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Clinical Medicine (Neurology) - B3 - T2 - L22 - Thoracic and Lumbar Spine Trauma
Terms in this set (33)
What is the leading cause of spinal cord injury?
Motor vehicle accidents.
Approximately 80% of TBI patients are in what age range?
18-25 years old.
What portion of the spine is the most common site for spinal injury?
The cervical spine.
Where do most TLS fractures occur?
Between T11 & L4.
A patient presents to you with a fracture that affects the front column of the spine. Will the spine be able to carry the body's weight or not?
It will. This is more commonly known as a "wedge fracture."
A patient presents to you with a fracture of the anterior and middle column of the spine. Is this fracture stable or unstable?
Typically unstable as the spine can move as separate units.
What are the four major TLS fracture patterns?
3. Flexion-Distraction aka Chance fractures.
4. Fracture-Dislocation aka translational injuries.
A missed or delayed diagnosis of TLS injury increased the incidence of neurologic injury by how much?
TLS fractures can occur in the absence of trauma if the patient is (or has) which three things?
3. Chronic corticosteroid use.
What is the first thing we should think of when treating someone with a suspected spinal injury?
"Log Rolling" Technique
Technique used to move patients with a spinal injury from a backboard onto a hospital bed.
Why is it imperative to remove the backboard from a patient as soon as possible? (3)
Development of decubitus ulcers.
How quickly can decubitus ulcers start forming while a patient is on a hard backboard?
Within 2 hours.
A patient enters the hospital. They are unconscious with ecchymosis around their lower back. Should he be sent for imaging?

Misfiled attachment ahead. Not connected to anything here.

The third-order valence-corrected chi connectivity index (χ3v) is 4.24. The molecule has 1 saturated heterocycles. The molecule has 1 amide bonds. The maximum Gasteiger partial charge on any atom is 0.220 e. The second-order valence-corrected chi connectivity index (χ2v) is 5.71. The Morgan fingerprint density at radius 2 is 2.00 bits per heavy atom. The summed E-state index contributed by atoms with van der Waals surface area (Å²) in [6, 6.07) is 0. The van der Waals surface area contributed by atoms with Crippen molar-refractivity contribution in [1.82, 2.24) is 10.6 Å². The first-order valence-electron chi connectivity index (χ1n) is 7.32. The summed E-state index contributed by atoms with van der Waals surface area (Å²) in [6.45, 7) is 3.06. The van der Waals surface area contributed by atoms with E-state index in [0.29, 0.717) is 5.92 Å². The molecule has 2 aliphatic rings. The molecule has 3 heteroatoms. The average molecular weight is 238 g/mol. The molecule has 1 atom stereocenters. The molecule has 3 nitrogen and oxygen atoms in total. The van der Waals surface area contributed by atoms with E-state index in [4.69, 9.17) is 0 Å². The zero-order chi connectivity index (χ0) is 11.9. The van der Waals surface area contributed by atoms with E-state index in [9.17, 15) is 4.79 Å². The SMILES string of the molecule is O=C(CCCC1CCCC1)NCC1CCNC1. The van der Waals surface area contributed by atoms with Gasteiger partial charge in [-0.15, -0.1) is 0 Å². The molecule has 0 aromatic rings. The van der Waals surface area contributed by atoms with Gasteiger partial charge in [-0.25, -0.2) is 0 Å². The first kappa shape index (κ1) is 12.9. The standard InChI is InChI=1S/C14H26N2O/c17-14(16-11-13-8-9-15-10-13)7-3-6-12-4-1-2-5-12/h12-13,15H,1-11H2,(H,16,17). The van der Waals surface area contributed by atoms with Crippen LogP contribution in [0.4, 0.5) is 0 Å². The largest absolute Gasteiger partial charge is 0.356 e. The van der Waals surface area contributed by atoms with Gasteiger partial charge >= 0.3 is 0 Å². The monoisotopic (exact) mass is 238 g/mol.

Yes, he should due to the altered mental status.
A patient enters the hospital following a motor vehicle accident. He says he is just sore, but the EMT insists that he suspects a TLS injury. Should he be sent for imaging?
Yes he should due to the high energy mechanism of injury.
What type of imaging is used to diagnose a TLS fracture?
A CT without contrast. It has a 97% sensitivity to TLS fractures.
If plain films must be ordered to evaluate a TLS injury, which views should be ordered?
AP and lateral.
Which is preferred for TLS fracture screening: MRI or CT?
CT. It is much more sensitive to osseous injuries than an MRI.
What is the primary goal in caring for patients with thoracolumbar spinal trauma?
Preservation of life!
Axial Compression Fractures (2)
1. Wedge compression fractures.
2. Burst fractures.
Wedge Compression Fracture
Flexion-Distraction Fractures (2)
1. Lap-Belt injuries.
2. Chance fractures.
Which type of fracture is the most common TLS fracture?
Wedge compression fracture.
An 83-year-old woman presents with back pain. She can't pinpoint when exactly it happened, but she wants someone to take a look. Should you image her back or not?
Yes. Anyone over 75-years-old c/o back pain should be screened.
What is the most common location for burst fractures?
How stable or unstable a burst fracture is depends on the amount of what?
While reading an AP x-ray, you notice a widening of interpedicular distance. What type of spinal fracture does this indicate?
A burst fracture.
What is the most common mechanism of injury for flexion-distraction injuries?
Incorrectly positioned lap belt and no chest restraint during MVC.
Flexion-distraction injuries involve the failure of which spinal columns?
The posterior and middle. (Anterior acts as a fulcrum).
50% of the time, bowel rupture and liver/spleen lacerations are associated with what type of spinal injury?
Fracture which begins in the spinous process, progresses through the lamina, transverse process, and pedicles before extending through the vertebral body.
What is the usual mechanism of injury for fracture-dislocation injuries?
Massive direct trauma to back combined with shear and flexion-rotation forces.
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